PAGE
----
This blog is composed of images and writings related to the life and work of Faith Ringgold, her mother Mme. Willi Posey, and her daughters Michele and Barbara Wallace. There are pages with links to blogs composed of the materials arranged by decades. The blog, itself, will ultimately be composed of materials related to the life of the family in the 90s and the 21st century.
My Dad is Burdette Ringgold. My mother Faith and he were married in 1962. In 1963, we all moved from the Bronx to 145th Street, where for the first time we had enough rooms for one of them to be devoted to a studio for my Mom's art work. Barbara and I shared the largest bedroom which had its own toilet attached, separate from the larger master bathroom.
My sister and I switched that fall from Our Savior Lutheran School in the Bronx to New Lincoln School on 110th Street and Central Park North. And what a switch that was.
First, a new Dad. Then a new school and a new neighborhood. I was definitely reeling from the culture shock, thoroughly intimidated by my new surroundings.
And then in November of 1963, while Barbara and I were still scrambling to adjust to New Lincoln's distinctly secular and progressive approach to education in which, for example, we called our teachers by their first names, something truly awful happened, something I can no longer really imagine but rather can only recollect based upon previous recollections ad infinitum.
I suppose the best thing about it was that I was a child and therefore had nothing to compare it to. But I can still remember something of the physical landscape of that day, that it was in the fall and I recall, the leaves were already turning.
When 9-11 happened in 2001, as it happened I was again living in the same building on 145th Street in Harlem where we had lived then. I thought of that previous day when President Kennedy had been shot and idly wondered if the experiences of school children were anything like the way it was for us. I hoped that it was because I remember only that I felt very protected when Kennedy was shot, not at all in any kind of personal danger. But then Jack Kennedy had been shot in Dallas, Texas which from my point-of-view at that time might as well have been Oz for all I knew about its connection to the part of the United States in which I was living.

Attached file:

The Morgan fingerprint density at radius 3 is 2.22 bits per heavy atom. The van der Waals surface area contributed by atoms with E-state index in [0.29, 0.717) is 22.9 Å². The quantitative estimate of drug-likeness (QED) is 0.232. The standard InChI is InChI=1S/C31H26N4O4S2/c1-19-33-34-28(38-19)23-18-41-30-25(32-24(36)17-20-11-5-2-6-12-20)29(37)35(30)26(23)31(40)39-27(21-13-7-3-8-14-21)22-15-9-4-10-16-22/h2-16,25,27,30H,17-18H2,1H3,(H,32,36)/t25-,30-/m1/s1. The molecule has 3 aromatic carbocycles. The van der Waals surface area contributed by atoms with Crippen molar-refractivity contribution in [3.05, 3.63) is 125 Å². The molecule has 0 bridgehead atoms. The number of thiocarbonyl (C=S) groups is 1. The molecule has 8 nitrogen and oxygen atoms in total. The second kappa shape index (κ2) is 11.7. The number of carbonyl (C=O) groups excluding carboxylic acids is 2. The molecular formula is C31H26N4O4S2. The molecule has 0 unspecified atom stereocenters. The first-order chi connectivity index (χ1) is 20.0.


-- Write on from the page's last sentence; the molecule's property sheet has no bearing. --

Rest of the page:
The school day ceased to progress in a manner that was then entirely invisible to me but which I would always recognize from then on in times of emergency in educational settings. The announcement was made in a quiet and dignified way that the President, John F. Kennedy was shot, and I had occasion to recall this in particular recently when reading a reminiscence of that very same day written by my former 7th grade teacher, Helen Myers. It was good to learn that even though I had been only 11 years old that I had still gotten the essentials right.
I can't remember then how long it was from the announcement of his shooting to the announcement of his death, or whether I received any further information until I was actually with my parents but I remember that the next order of business was getting us home as quickly as possible where my family (and I guess I would assume all the other children's families) remained glued to our black and white television sets and the two or three television stations we then had for the duration, which I would guess extended over a period of days.
In the Christian tradition, getting a head of state properly buried, particularly if it also happens that he was assassinated while in office, was I would guess a protracted process, not a simple matter. And children are easily amazed at how long adults can take to do such things at such times. I think I can recall some aspects of the processional apparently patterned after that of Abraham Lincoln as called for by his widow, Jacqueline Kennedy.
I don't know if I actually remember seeing John John saluting his father's coffin that day or whether it is all the times I have seen it replayed in various forms. What stands out in my mind since then is that he wore those short pants that little boys up to a certain age were sometimes dressed in, and that that same boy became a man who died only a year after his own mother died of cancer.
From 1963 to 1977 was not such a very long time. Malcolm X was shot in 1965 and that was a highly personal occasion because it happened in Harlem and my family lived in Harlem. My parents and everybody I knew were deeply affected by his death. His processional, viewing and funeral all took place in Harlem. Then Robert F. Kennedy was shot in 1968, and this isn't to say that a great many other things didn't happen in between these dates, including the murder of Martin Luther King, Jr. as well but I run the chronology through my mind if not daily, certainly often enough just so I won't ever forget the order in which things happened.
I asked my Dad whether he was sent home on that day, whether they closed the line down at General Motors in Tarrytown when John F. Kennedy got killed. He said they did. I asked because I know they rarely closed the line down and his coming home from work without completing his day was something that only happened on fewer days than I can count on one hand during the time he worked there. He then mentioned, as well, that he had come home early on the day that Martin Luther King, Jr. was shot but this time without authorization from the bureaucracy. I gather the black workers, including him, refused to work. His punishment was a 3 day suspension. So much for the widespread love and respect for MLK in 1968. But he says they didn't close the line down for Robert Kennedy either. What a crazy time.